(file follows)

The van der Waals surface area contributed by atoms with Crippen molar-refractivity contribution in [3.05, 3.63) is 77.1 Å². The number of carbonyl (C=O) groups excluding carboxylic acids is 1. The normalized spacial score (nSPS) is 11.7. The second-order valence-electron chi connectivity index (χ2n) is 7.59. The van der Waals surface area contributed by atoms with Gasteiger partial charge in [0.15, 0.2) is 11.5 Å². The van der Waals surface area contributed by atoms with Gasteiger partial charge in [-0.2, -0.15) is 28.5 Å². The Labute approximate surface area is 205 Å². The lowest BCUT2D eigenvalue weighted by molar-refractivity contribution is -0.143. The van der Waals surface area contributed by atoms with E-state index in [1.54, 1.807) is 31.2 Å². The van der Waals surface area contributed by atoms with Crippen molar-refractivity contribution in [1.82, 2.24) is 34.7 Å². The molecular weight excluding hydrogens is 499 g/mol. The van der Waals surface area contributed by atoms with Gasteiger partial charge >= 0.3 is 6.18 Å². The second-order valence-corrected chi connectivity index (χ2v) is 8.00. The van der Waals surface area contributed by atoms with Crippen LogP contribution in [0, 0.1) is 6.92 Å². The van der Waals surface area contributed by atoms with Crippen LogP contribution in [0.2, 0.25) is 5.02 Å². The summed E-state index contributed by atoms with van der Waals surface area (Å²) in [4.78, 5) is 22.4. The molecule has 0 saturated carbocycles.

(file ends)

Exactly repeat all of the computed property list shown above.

The van der Waals surface area contributed by atoms with Crippen molar-refractivity contribution in [3.05, 3.63) is 77.1 Å². The number of carbonyl (C=O) groups excluding carboxylic acids is 1. The normalized spacial score (nSPS) is 11.7. The second-order valence-electron chi connectivity index (χ2n) is 7.59. The van der Waals surface area contributed by atoms with Gasteiger partial charge in [0.15, 0.2) is 11.5 Å². The van der Waals surface area contributed by atoms with Gasteiger partial charge in [-0.2, -0.15) is 28.5 Å². The Labute approximate surface area is 205 Å². The lowest BCUT2D eigenvalue weighted by molar-refractivity contribution is -0.143. The van der Waals surface area contributed by atoms with E-state index in [1.54, 1.807) is 31.2 Å². The van der Waals surface area contributed by atoms with Crippen molar-refractivity contribution in [1.82, 2.24) is 34.7 Å². The molecular weight excluding hydrogens is 499 g/mol. The van der Waals surface area contributed by atoms with Gasteiger partial charge >= 0.3 is 6.18 Å². The second-order valence-corrected chi connectivity index (χ2v) is 8.00. The van der Waals surface area contributed by atoms with Crippen LogP contribution in [0, 0.1) is 6.92 Å². The van der Waals surface area contributed by atoms with Crippen LogP contribution in [0.2, 0.25) is 5.02 Å². The summed E-state index contributed by atoms with van der Waals surface area (Å²) in [4.78, 5) is 22.4. The molecule has 0 saturated carbocycles.